Friday, July 19, 2019 – 12:00 p.m.
Shawn Sharp is the sports editor at the Oxford Eagle and was at the Eagle offices the night Monica Drum was killed, making him one of the last people to see her alive.
Detectives Murphy and Parker re-interviewed him at the Yoknapatawpha County Sheriff's Department.
- Detective S. Murphy
- Detective E. Parker
- Shawn Sharp
Detective Parker: Mr. Sharp, thank you for coming in again. We just have some follow-up questions for you.
Shawn Sharp: Happy to do it. But I'd appreciate it if we could get through this as quick as possible. The Padres are playing the Cubbies in a little while.
Detective Parker: Well, we'll do what we can to accommodate you.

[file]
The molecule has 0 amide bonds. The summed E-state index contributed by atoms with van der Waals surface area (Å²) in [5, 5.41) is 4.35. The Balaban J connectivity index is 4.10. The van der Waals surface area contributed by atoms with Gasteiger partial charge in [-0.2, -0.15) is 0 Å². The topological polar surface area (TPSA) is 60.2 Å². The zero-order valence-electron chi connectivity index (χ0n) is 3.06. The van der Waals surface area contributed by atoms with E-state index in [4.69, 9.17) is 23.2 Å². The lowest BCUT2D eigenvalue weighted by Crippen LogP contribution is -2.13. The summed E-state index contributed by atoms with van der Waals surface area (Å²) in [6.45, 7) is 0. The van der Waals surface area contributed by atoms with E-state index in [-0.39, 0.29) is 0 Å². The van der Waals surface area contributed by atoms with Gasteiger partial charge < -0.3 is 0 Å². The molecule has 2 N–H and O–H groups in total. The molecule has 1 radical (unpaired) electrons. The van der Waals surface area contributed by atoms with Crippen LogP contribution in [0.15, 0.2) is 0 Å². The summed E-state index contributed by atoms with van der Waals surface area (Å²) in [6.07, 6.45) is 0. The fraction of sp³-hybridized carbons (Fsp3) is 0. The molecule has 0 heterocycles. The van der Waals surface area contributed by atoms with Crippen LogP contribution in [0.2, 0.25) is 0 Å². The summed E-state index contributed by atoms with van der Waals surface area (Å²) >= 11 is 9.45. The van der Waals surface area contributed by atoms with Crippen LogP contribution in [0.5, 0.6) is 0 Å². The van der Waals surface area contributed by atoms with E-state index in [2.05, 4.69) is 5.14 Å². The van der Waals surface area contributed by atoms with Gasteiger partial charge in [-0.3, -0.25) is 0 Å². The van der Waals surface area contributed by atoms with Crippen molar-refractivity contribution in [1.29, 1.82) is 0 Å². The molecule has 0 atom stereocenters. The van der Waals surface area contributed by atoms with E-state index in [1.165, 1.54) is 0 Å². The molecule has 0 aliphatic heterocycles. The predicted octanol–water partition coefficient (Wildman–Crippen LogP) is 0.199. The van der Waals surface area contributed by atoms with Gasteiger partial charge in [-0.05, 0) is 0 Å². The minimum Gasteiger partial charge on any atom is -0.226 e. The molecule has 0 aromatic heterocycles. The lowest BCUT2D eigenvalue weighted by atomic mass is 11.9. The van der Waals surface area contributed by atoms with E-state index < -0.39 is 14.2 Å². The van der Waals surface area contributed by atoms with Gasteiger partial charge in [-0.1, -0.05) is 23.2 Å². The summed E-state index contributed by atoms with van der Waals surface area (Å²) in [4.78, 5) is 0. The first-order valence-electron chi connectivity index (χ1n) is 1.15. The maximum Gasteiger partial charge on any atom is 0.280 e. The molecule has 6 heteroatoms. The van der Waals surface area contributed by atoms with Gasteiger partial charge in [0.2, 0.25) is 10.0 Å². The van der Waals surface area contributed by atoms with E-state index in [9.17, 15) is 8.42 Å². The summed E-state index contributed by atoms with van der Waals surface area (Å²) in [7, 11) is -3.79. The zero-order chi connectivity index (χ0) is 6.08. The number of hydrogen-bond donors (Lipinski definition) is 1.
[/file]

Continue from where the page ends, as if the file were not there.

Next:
Shawn Sharp: I just don't want to miss the start of the game.
Detective Murphy: Mr. Sharp, before we get too far into the interview, I'm going to ask you to do your best to keep the sports references to a minimum. Just try to answer the questions as directly as you can. Do you understand?
Shawn Sharp: Of course, Detective. It's fourth and long, down by four, and the clock's running out. No time to waste.
Detective Murphy: That's exactly what I'm talking about. Let's try to stay away from that kind of thing, okay?
Shawn Sharp: Right. Sorry.
Detective Murphy: Just for the record, would you state your name and address?
Shawn Sharp: Again? Fine. Shawn Sharp. 1414 Pierce Avenue.
Detective Murphy: Now, last time you told us that you left work at about 10:45 p.m. the night Monica Drum was murdered. Is that correct?
Shawn Sharp: If that's what I said then, it's probably right. I can't remember the exact time I left anymore.
Detective Parker: Who else was at the Eagle that night?